It’s hard to overstate how free and unlimited central bank liquidity has rewired the financial system. As central bankers claw their way out of the monetary rabbit hole they have fallen into, the damage to traditional wallets is likely to be extensive.
This tightening of monetary policy is happening because inflation has returned – with a vengeance. Central banks are raising short-term interest rates at a brisk pace. But there is an additional danger for markets prone to liquidation: quantitative tightening (QT).
Major central banks are now reducing their balance sheets – the US Federal Reserve (the Fed) by $95 billion a month starting in September. Private investors will have to absorb far more duration risk than they have recently, with the net result being higher long-term interest rates.
In markets rooted in the belief that interest rates will be “low for a long time”, it is no surprise that risky assets have been hit. But there is another reason: by shrinking its balance sheet, the Fed’s QT will drain liquidity from the banking system.
It may not matter initially: commercial bank reserves at the Fed are still north of $3 trillion. But they are already falling rapidly and could soon reach a biting point where dealerships’ role as a liquidity provider will be compromised. We hit such a tipping point in the second half of 2018. At the time, inflationary dangers were absent and the Fed could abruptly reverse course. This time around, the Fed has no choice but to keep its foot on the brakes.
No one knows where that biting point really is, not even the Fed. Four years ago, he underestimated the considerably higher level of reserves banks wanted to operate with, given the much stricter regulatory environment. Today, the Fed is still in the dark.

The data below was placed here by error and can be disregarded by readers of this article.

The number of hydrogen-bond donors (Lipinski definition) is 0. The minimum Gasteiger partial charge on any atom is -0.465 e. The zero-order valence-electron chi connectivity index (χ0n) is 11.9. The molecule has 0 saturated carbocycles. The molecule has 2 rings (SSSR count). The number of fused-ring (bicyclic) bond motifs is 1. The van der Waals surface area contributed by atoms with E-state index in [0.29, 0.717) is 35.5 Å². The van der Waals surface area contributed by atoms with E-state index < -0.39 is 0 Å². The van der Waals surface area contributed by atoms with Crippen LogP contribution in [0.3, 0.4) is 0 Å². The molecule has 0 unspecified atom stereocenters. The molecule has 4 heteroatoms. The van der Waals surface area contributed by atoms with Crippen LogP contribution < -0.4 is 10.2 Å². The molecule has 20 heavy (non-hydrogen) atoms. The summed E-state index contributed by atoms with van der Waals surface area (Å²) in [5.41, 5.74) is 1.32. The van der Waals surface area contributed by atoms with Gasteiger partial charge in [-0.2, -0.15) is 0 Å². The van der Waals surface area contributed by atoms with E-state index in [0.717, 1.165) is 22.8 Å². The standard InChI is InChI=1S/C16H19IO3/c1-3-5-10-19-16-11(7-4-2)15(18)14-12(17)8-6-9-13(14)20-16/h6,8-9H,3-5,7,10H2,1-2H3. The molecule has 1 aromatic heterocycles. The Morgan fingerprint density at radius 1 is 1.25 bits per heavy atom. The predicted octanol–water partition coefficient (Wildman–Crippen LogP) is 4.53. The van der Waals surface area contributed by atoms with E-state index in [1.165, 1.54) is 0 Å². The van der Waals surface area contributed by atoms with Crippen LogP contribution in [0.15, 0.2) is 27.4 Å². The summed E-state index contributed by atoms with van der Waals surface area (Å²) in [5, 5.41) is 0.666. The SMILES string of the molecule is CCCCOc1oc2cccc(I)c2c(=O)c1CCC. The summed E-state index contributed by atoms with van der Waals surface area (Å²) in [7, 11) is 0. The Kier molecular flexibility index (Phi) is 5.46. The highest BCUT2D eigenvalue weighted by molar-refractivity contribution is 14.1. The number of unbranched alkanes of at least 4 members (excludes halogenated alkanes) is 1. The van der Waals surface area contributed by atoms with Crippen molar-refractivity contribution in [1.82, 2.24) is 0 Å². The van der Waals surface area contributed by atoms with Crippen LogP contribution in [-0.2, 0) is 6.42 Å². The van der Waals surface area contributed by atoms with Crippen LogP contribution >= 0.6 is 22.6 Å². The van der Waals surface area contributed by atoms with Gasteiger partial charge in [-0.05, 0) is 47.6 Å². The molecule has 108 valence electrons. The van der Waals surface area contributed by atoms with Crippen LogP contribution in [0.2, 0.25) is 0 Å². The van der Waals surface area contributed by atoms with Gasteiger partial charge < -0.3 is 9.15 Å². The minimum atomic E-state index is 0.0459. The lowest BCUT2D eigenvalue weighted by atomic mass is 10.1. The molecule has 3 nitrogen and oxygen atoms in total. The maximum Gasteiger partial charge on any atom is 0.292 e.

Worse still, another force is acting to drain bank liquidity – ironically, a creation of the Fed itself. The Reverse Repurchase Facility (RRP) allows intermediaries to place funds overnight with the Fed, backed by US Treasury guarantees. This otherwise innocuous corner of the payments architecture is important because it provides access to the Fed’s balance sheet to non-banks, particularly the $4.5 trillion money market mutual fund (MMMF) industry. More than $2.2 trillion in funds are now deposited with the Fed each evening via the RRP, the vast majority of which comes from the MMMF sector.
The use of RRP by MMMFs drains reserves from the banking system, dollar for dollar. In short, it gets us to the liquidity bite point faster than QT alone. How much faster is uncertain, but demand for RRP access is increasing (see graph) – and should continue to do so. When interest rates rise, cash investors turn to MMMFs because they raise rates faster than banks, making them more attractive. And as funds invested in MMMFs increase, so will the desire to place those funds in the Fed’s RRP.
This dynamic could be very important over the next six to twelve months. In 2018, we learned that a shortage of bank reserves can trigger financial dislocation. In 2022-23, given the Fed’s stubborn pursuit of monetary tightening, we may find out just how damaging and pervasive such dislocation can be in markets that have been inflated by more than a decade of monetary largesse. As Warren Buffet observed, it is only when the tide goes out that you find out who is swimming naked. With the imminent depletion of liquidity, many assets – and indeed investors – could soon be exposed.
Sources: US Federal Reserve
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